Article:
The Flash: Francis Manapul, Brian Buccellato, Ian Herring, Wes Abbott
I have to say how much I continue to be impressed with this book. Every time we’re given a good, character-driven story, and the Zero Issue is no exception. We learn, in this issue, the story of Barry’s parents, and how their actions have affected Barry’s life…how they’ve shaped him into the man he is, superspeed included.
We begin with Barry visiting his father in prison, where he’s incarcerated for the murder of his wife, Nora - Barry’s mother. They’re discussing the case, of course. It seems Barry looks at the files, the evidence, the sequence of events every year on the anniversary of the day it happened. Frustratingly, it always comes up the same. But Barry’s hopeful, because technology advances leaps and bounds every year, and they’re bound to come up with something that’ll help Barry’s dad’s innocence shine through.
Barry’s dad, Henry, though…admits his guilt. He admits to killing Nora Allen. We see, at the same time, Barry working in the lab when he’s struck by lightning and doused in chemicals…the accident that spawns his superspeed powers. It’s a great scene with incredible artwork. What I love most about it, though, is that this isn’t it. This isn’t right when Barry discovers his superspeed. He doesn’t get up, dust himself off, and start running. No, he’s just been struck by lightning. He’s laid up in the hospital with serious burns.
There’s a flashback to Barry’s childhood as he prepares for a spelling bee - an event in which he typically does very well - and we learn the genesis of the famous Barry Allen bow tie. His mom affixes it to his shirt as he’s about to leave for the competition. For some reason, that was the saddest part of the entire issue for me…. That this symbol, this small thing - with a boost of confidence from Nora - stuck with Barry throughout his life. He continued to wear bowties, not neckties, from that day forward.
The story continues on to show how Barry discovered his speed and became the Flash, developed the plating that he uses to shield himself and others from the friction his powers create, and how he stopped his first crime as the Scarlet Speedster. It’s pretty epic. Barry then tells his father that, no matter what, he’s going to continue to look at the evidence in his mother’s case and figure out who really killed her. It doesn’t matter what his father says.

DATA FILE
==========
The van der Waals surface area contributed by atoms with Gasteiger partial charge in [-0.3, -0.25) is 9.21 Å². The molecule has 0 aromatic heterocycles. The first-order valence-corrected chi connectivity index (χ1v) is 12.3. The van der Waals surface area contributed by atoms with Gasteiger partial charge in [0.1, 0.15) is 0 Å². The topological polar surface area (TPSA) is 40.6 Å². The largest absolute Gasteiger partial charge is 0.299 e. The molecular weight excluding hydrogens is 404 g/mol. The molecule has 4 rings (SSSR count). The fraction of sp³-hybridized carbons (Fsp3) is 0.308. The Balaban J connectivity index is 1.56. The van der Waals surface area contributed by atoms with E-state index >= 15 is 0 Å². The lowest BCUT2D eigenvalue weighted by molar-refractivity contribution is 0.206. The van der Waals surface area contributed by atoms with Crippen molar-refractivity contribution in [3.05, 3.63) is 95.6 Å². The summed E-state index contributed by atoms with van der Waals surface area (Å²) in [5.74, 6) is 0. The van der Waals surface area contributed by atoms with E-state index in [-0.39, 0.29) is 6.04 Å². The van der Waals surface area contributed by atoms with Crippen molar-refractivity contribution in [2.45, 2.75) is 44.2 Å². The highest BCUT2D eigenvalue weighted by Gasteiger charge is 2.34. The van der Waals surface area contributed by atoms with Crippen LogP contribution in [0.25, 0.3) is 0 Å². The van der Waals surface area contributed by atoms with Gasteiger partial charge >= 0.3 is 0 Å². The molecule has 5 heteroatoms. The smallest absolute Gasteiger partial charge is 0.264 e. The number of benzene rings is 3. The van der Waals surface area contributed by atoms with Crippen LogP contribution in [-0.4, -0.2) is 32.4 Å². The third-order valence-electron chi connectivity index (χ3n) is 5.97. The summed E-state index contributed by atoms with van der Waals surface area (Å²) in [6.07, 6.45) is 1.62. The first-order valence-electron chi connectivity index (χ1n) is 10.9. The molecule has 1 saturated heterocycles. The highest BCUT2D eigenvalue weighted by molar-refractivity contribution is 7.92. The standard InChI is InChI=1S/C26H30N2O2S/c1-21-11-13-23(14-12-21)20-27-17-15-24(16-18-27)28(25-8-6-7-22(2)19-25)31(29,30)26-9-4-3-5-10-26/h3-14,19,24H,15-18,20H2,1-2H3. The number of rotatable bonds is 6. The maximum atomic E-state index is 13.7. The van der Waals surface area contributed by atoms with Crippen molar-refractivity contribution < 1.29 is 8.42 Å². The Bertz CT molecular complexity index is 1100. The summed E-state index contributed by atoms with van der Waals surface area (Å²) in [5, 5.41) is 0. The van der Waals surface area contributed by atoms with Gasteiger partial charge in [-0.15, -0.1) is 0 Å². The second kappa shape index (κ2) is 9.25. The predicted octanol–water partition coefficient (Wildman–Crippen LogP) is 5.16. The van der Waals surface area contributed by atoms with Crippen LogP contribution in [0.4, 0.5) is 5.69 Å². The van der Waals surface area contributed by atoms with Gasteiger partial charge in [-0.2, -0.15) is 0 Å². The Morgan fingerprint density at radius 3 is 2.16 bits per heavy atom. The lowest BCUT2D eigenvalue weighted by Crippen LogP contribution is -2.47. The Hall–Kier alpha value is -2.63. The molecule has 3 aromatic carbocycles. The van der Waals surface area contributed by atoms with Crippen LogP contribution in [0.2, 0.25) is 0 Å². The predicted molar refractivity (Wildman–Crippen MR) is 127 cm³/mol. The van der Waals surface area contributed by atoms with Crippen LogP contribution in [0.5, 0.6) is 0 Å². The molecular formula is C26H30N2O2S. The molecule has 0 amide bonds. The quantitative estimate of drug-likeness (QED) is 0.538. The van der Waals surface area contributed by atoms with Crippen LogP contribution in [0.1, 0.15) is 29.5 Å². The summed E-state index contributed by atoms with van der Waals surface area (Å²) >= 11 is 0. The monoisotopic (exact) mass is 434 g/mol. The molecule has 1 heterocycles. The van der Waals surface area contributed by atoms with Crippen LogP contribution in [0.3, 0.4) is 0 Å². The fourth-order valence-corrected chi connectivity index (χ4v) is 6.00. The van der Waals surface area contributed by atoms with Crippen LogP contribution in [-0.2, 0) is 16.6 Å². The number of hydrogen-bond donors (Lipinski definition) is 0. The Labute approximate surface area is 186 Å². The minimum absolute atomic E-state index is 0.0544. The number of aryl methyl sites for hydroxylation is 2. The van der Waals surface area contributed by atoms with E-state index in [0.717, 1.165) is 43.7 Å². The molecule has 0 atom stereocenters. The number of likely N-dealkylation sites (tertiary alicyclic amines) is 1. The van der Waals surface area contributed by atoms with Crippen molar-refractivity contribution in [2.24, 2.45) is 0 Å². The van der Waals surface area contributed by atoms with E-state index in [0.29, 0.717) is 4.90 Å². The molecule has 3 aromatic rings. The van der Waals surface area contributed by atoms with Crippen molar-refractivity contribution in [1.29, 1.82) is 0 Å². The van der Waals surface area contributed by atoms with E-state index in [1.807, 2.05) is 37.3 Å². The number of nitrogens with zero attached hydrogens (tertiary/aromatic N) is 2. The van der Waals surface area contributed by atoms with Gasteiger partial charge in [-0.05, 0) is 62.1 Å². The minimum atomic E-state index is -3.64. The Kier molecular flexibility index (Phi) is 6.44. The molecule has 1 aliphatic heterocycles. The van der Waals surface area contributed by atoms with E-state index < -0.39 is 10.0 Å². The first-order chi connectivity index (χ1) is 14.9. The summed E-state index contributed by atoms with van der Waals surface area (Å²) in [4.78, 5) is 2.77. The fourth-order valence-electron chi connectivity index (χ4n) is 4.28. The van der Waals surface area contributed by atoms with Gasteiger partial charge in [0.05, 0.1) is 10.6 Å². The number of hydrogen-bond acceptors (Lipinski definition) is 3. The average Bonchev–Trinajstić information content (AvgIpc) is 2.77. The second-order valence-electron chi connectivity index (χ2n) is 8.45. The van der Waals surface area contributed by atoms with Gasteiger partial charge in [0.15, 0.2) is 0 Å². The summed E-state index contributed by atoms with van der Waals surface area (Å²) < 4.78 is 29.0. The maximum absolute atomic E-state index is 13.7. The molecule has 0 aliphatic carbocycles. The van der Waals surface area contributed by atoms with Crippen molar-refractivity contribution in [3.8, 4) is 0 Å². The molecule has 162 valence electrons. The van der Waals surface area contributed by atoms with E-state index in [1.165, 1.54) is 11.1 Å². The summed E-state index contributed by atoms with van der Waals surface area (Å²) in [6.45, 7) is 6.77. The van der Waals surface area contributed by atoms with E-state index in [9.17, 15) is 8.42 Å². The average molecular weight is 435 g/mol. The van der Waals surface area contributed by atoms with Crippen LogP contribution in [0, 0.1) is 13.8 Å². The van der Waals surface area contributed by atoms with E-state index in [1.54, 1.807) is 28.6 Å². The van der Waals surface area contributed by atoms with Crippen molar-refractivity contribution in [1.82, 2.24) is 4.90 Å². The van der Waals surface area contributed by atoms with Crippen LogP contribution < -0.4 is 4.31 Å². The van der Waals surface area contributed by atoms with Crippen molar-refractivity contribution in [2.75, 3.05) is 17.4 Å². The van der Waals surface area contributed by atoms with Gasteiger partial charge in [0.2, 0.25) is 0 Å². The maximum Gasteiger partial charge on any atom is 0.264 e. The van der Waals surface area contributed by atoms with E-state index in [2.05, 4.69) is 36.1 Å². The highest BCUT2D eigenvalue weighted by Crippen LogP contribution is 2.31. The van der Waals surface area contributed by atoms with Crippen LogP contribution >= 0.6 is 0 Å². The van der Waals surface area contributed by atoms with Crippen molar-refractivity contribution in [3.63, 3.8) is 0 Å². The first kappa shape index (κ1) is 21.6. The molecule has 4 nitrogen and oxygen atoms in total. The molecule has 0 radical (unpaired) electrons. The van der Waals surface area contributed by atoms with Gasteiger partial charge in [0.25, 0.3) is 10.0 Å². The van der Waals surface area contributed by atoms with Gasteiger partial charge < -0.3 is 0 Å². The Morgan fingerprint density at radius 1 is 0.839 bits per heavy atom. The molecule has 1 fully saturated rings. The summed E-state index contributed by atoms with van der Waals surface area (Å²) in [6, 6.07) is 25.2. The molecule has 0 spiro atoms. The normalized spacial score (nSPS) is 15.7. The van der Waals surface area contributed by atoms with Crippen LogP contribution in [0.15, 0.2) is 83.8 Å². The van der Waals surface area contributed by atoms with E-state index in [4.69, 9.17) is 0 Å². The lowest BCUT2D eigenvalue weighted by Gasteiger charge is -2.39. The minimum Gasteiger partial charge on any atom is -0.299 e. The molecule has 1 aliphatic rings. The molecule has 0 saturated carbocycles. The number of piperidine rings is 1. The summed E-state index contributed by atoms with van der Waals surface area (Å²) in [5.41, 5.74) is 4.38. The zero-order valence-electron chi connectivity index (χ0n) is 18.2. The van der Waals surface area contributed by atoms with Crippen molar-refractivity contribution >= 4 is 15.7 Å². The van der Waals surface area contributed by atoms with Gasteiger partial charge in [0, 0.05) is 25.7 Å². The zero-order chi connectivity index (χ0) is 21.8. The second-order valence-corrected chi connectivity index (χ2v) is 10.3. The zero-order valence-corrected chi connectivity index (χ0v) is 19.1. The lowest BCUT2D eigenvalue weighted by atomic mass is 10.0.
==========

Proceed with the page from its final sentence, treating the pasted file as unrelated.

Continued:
Manapul’s art is really great here, as usual, but I especially like how he made young Barry look. I’ve always been impressed with how accurately Manapul ages Barry, making him definitely look like the same character. Not everyone gets that. There are a couple of really great scenes in this issue, like the lightning strike, Barry running to a halt after waking from his coma, Flash jump-kicking through the car window, and the page of panels where he’s assembling his costume. Just really love the imagery in this ish. Everything is really vibrant in this issue as well…the colors with the speed force and motion lines, and the scene in the park. I like how the flashbacks are subdued as well.
The Flash #0, the verdict: Another excellent issue, and a really outstanding approach to Barry’s origin. I loved reading it, and I loved reading it again. It’s tragedy is very present and leaves a strong impact on the reader. I really felt for Barry in both the sadness of finding his mother murdered, and in his resolve for proving his father innocent. I like that I’m finding myself rooting for Barry to find his father innocent, while at the same time I’m looking at Henry like he’s the murderer, and hating him for it. That’s such an interesting dynamic. Very well done.
(Photo Source: DC Comics)